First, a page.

Working in his hometown of New Orleans, Dave Bartholomew helped develop and define the sound of rhythm & blues in the late 40's and 50's. He was a bandleader, trumpet player, songwriter, producer, arranger, talent scout, businessman, and more. Although he never made the pop charts under his own name, Bartholomew was a key figure in the transition from jump blues and big-band swing to rhythm & blues and rock and roll. Bartholomew is most famous for having discovered and produced Fats Domino, with whom he produced and wrote songs for through the 50's and beyond. But he’s worked with a who’s-who of New Orleans R&B figures: Smiley Lewis, Lloyd Price, Shirley & Lee, Earl King, Roy Brown, Huey “”Piano”” Smith, Chris Kenner, Robert Parker, Frankie Ford, James Booker, Jewel King, James “”Sugar Boy”” Crawford, Tommy Ridgley and more. Bartholomew may be more well known for the famous artists he worked with but also prolifically under his own name between 1947and the early 60's, laying down and impressive body of work for a several different labels like DeLuxe, Imperial and King, almost all recorded in his hometown of New Orleans. His records featured the cream of New Orleans musicians like Earl Palmer, Ernest McClean, Edgar Blanchard, Lee Allen, Alvin “Red” Tyler, Frank Fields and others.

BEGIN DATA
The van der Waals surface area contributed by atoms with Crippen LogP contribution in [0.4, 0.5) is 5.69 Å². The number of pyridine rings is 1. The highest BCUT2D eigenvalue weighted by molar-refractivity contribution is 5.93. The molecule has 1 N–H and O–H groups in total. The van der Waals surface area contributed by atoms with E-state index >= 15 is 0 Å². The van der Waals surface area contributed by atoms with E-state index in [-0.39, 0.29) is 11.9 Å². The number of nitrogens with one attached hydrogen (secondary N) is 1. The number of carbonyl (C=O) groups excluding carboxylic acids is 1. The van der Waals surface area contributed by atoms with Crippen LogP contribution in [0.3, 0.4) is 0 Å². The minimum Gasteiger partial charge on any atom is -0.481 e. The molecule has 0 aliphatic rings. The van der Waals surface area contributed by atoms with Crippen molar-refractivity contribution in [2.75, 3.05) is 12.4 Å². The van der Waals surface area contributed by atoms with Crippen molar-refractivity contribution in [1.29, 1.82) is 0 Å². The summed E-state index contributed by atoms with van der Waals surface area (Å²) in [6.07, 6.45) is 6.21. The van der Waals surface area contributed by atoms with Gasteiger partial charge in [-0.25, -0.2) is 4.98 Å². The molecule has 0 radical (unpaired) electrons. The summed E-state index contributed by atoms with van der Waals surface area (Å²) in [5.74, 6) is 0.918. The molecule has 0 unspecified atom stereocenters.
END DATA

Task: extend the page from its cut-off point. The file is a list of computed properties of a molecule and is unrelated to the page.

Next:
Professor Longhair grew up on the streets of New Orleans, tap dancing for tips on Bourbon Street with his running partners. Local 88s aces Sullivan Rock, Kid Stormy Weather, and Tuts Washington were early influences. Longhair began to take his playing seriously in 1948, earning a gig at the Caldonia Club. Longhair debuted on wax in 1949, laying down four tracks (including the first version of his signature "Mardi Gras in New Orleans," for the Dallas-based Star Talent label. Union problems forced those sides off the market, but Longhair's next date for Mercury the same year produced his first and only national R&B hit in 1950, the hilarious "Bald Head." The pianist made great records for Atlantic in 1949, Federal in 1951, Wasco in 1952, and Atlantic again in 1953 plus other scattered small label sides through the 50's.